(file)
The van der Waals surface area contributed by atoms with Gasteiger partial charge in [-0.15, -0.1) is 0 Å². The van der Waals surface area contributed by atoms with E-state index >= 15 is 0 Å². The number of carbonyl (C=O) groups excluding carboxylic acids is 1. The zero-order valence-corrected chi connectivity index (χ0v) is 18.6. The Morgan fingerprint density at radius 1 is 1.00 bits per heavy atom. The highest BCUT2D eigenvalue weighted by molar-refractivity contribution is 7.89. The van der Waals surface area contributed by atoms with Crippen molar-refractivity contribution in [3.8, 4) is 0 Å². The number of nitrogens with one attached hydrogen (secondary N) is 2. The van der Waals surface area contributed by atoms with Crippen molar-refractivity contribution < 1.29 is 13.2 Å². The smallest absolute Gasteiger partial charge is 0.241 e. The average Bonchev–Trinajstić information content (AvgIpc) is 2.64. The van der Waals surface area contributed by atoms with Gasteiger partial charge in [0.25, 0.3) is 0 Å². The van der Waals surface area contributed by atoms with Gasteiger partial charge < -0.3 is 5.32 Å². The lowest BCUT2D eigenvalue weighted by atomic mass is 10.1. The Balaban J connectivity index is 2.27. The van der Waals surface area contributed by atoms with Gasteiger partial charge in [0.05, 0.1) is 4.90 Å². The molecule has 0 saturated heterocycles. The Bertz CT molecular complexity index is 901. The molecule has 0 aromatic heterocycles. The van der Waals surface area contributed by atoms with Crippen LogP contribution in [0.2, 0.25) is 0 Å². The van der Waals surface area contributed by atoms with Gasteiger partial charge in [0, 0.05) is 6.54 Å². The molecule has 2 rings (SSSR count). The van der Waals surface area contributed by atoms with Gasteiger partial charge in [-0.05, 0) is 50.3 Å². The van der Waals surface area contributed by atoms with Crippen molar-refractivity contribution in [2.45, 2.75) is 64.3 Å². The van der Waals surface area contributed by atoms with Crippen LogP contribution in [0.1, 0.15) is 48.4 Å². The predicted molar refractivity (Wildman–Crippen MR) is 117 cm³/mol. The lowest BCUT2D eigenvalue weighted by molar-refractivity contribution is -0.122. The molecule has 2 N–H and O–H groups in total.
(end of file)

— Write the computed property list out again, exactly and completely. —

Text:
The van der Waals surface area contributed by atoms with Gasteiger partial charge in [-0.15, -0.1) is 0 Å². The van der Waals surface area contributed by atoms with E-state index >= 15 is 0 Å². The number of carbonyl (C=O) groups excluding carboxylic acids is 1. The zero-order valence-corrected chi connectivity index (χ0v) is 18.6. The Morgan fingerprint density at radius 1 is 1.00 bits per heavy atom. The highest BCUT2D eigenvalue weighted by molar-refractivity contribution is 7.89. The van der Waals surface area contributed by atoms with Crippen molar-refractivity contribution in [3.8, 4) is 0 Å². The number of nitrogens with one attached hydrogen (secondary N) is 2. The van der Waals surface area contributed by atoms with Crippen molar-refractivity contribution < 1.29 is 13.2 Å². The smallest absolute Gasteiger partial charge is 0.241 e. The average Bonchev–Trinajstić information content (AvgIpc) is 2.64. The van der Waals surface area contributed by atoms with Gasteiger partial charge in [0.25, 0.3) is 0 Å². The van der Waals surface area contributed by atoms with Gasteiger partial charge < -0.3 is 5.32 Å². The lowest BCUT2D eigenvalue weighted by atomic mass is 10.1. The Balaban J connectivity index is 2.27. The van der Waals surface area contributed by atoms with Gasteiger partial charge in [0.05, 0.1) is 4.90 Å². The molecule has 0 saturated heterocycles. The Bertz CT molecular complexity index is 901. The molecule has 0 aromatic heterocycles. The van der Waals surface area contributed by atoms with Crippen LogP contribution in [0.2, 0.25) is 0 Å². The van der Waals surface area contributed by atoms with Gasteiger partial charge in [0, 0.05) is 6.54 Å². The molecule has 2 rings (SSSR count). The van der Waals surface area contributed by atoms with Gasteiger partial charge in [-0.05, 0) is 50.3 Å². The van der Waals surface area contributed by atoms with Crippen molar-refractivity contribution in [2.45, 2.75) is 64.3 Å². The van der Waals surface area contributed by atoms with Crippen LogP contribution in [0.1, 0.15) is 48.4 Å². The predicted molar refractivity (Wildman–Crippen MR) is 117 cm³/mol. The lowest BCUT2D eigenvalue weighted by molar-refractivity contribution is -0.122. The molecule has 2 N–H and O–H groups in total.